Chen’s relationship with her ex-husband was far from amicable. She told Sixth Tone that while they were still together, Liu had an extramarital affair. When she learned of his infidelity, Chen said, she tried to run him over with her car, prompting Liu to beat her repeatedly. In 2012, she was granted a legal divorce on the grounds of his adultery. Not once, throughout all of her courtroom battles, has Chen’s former husband made an appearance.
As Chen entered the legal arena to clear her name and her debts, she found other people in similar situations. In May 2013, she created social media groups on messaging platforms QQ and WeChat to bring together the community of angry spouses all fighting to be rid of their erstwhile partners’ debts, and to lead a campaign to repeal or amend the article, which they feel is grossly unfair.
“It’s much better to be in a group than alone,” Chen said. “All of us have been dragged by our ex-spouses into unreasonable debts, so we need to help each other and lobby against Article 24.”
Her groups have sought help from local women’s federations, state-endorsed nongovernmental women’s rights organizations in Changsha and other parts of Hunan province. Starting with a mere four members, the WeChat group grew to 181 people — including some from eastern China’s Jiangsu and Zhejiang provinces — after Chen’s campaign was covered by local and national news outlets.
Yet not everyone involved believes that Chen’s debts should be forgiven. Sixth Tone spoke to Che Yanfang, one creditor pursuing the couple for failure to pay back loans. He describes Liu as an “unsuccessful businessman” who has tried to evade his obligations, and he disagrees that Chen is not liable.
Che insists that Chen should have known about her ex-husband’s businesses before the couple split up, as Liu borrowed the money well before their divorce. “I became aware of Liu’s other creditors after I filed the suit,” said Che, a moneylender who also runs a secondhand car company. After a judge ruled against his claims, Che said he seeks to have the case retried. He declined to elaborate on how he felt the ruling could be overturned.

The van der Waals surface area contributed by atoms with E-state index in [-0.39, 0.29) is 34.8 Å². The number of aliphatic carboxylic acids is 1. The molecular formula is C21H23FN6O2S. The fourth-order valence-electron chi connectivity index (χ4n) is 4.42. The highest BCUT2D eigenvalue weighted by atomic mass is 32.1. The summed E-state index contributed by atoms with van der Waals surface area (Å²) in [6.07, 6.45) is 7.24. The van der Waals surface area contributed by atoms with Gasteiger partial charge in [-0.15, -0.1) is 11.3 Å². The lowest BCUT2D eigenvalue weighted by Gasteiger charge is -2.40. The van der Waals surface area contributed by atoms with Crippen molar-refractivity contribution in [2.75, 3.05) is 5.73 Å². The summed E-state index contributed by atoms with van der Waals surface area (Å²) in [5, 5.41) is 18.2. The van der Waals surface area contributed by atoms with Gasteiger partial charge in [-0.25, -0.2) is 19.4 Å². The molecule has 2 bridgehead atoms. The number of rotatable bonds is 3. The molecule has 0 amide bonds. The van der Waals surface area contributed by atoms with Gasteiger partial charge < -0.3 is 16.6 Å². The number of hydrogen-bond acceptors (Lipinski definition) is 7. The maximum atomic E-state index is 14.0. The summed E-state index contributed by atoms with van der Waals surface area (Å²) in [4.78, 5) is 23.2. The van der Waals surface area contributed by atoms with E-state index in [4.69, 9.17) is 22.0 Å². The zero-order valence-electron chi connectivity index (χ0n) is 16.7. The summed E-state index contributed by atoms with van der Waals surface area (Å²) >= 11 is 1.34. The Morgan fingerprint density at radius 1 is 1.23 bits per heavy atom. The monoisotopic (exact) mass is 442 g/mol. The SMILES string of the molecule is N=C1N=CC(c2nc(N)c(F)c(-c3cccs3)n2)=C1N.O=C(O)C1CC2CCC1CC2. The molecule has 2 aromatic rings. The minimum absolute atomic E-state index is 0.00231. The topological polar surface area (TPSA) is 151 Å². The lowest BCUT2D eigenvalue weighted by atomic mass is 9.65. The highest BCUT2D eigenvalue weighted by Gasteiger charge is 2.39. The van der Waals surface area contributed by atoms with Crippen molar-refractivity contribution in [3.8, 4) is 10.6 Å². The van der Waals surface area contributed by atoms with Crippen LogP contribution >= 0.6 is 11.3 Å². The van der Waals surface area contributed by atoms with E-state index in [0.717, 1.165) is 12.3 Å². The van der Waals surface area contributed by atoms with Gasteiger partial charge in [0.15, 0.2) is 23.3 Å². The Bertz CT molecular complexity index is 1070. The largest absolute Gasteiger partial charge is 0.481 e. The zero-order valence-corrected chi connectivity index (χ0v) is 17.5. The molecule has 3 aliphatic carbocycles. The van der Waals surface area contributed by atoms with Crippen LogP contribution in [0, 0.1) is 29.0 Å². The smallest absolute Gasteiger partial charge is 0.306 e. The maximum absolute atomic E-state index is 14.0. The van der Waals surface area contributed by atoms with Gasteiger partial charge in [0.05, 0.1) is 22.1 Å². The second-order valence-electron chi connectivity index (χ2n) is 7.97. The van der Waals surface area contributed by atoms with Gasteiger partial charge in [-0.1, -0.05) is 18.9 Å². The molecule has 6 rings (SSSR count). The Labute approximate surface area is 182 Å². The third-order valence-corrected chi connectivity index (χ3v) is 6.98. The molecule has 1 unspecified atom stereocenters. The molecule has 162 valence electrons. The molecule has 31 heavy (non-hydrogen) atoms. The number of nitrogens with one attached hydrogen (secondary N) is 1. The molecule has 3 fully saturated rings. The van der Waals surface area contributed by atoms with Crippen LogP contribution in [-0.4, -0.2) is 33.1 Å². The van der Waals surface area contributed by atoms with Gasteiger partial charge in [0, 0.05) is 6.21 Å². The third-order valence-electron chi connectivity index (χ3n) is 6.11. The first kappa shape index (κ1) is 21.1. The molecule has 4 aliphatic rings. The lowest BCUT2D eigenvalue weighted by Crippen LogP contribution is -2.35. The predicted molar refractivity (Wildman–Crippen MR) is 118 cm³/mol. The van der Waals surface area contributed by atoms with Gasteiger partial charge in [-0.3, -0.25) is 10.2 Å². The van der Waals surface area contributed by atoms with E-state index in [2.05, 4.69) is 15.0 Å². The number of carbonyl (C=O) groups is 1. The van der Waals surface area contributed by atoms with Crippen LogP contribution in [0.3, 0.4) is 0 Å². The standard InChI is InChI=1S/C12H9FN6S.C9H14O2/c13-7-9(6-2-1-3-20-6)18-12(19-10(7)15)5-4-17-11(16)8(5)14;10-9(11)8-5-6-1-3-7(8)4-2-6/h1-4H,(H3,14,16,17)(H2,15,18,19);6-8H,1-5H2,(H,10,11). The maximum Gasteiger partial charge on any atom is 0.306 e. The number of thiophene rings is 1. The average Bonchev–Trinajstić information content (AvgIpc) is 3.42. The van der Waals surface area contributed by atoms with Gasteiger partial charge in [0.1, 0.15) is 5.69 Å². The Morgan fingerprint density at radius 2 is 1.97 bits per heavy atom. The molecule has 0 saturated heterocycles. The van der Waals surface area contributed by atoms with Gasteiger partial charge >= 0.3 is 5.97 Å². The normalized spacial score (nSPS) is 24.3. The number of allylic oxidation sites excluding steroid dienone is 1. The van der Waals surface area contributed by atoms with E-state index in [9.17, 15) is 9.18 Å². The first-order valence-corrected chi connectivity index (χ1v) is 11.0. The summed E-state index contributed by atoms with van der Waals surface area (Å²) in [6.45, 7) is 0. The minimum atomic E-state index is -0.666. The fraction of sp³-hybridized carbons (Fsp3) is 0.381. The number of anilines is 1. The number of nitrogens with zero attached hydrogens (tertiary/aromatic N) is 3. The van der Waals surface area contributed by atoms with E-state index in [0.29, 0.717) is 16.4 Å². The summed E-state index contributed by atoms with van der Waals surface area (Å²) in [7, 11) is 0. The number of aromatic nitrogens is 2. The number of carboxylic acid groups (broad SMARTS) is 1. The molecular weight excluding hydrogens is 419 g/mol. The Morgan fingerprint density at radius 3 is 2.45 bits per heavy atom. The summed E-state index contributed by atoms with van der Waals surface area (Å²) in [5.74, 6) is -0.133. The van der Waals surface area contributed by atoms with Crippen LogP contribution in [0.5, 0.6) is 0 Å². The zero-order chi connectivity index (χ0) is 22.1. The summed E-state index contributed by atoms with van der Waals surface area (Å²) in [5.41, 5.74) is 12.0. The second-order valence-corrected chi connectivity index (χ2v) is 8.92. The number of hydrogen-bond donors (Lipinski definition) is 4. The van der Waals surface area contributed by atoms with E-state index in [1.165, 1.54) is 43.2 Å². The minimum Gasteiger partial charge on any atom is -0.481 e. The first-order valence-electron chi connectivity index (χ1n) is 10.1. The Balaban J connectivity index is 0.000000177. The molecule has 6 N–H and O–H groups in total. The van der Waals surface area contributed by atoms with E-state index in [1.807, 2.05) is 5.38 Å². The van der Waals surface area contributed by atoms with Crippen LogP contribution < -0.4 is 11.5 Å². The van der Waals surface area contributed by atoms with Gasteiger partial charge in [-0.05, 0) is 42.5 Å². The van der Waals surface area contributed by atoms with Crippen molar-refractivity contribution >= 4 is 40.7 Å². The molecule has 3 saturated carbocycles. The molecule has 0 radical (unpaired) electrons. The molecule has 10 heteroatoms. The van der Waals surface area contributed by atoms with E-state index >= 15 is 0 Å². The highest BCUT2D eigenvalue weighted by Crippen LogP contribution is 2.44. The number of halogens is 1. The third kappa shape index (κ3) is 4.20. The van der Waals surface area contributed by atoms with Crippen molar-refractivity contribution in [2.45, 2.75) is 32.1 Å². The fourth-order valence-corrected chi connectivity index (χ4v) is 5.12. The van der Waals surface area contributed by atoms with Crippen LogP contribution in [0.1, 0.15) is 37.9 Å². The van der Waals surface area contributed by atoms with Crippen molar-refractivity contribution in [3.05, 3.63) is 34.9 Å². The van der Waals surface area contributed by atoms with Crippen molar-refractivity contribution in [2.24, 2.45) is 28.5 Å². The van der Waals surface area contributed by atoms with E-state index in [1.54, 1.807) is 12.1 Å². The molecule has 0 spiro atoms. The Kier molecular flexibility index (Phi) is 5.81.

Chen’s battles are far from over, although the tide has turned in her favor. Since her first lawsuit in 2011, she has faced eight more. Of these, one has been dropped, while the aforementioned case was settled in her favor in June 2016, clearing her of 737,000 yuan’s worth of debt obligations.
Despite this win, Chen feels the ruling was not enough. She has a theory that all of the claims are the result of a conspiracy between the creditors and her ex-husband, who have sought to get their hands on her personal income since she and Liu separated. After 2007, Chen said, the couple’s marriage existed in name only — and that’s when Liu took out the loans, according to court findings.
Chen’s efforts have caught the attention of several judges in Changsha. Hu Donghua, head of the Second Civil Court of the Changsha Intermediate People’s Court, told Sixth Tone that he had heard about Chen’s cases, although he had not handled them himself.
“Article 24 is still necessary,” Hu said. But he added that the law must be “prudently applied” and pointed out that some judges are lazy in applying Article 24 without taking into account the various circumstances of different cases.
Yet Chen feels that a change to the law itself is necessary. In early December 2016, she spoke at an annual meeting of the civil and commercial law research association under the Hunan Provincial Law Society, in one of her latest efforts to call for the repeal of Article 24. At the meeting, she presented the grievances shared by her fellow group members.
“I have spent numerous sleepless nights giving advice in the chat groups,” Chen said. “We will stick to and struggle along the route to repeal or amend Article 24.”
(Header image: A woman follows her husband into a divorce registration room at a civil affairs bureau in Shijiazhuang, Hebei province, April 21, 2014. VCG)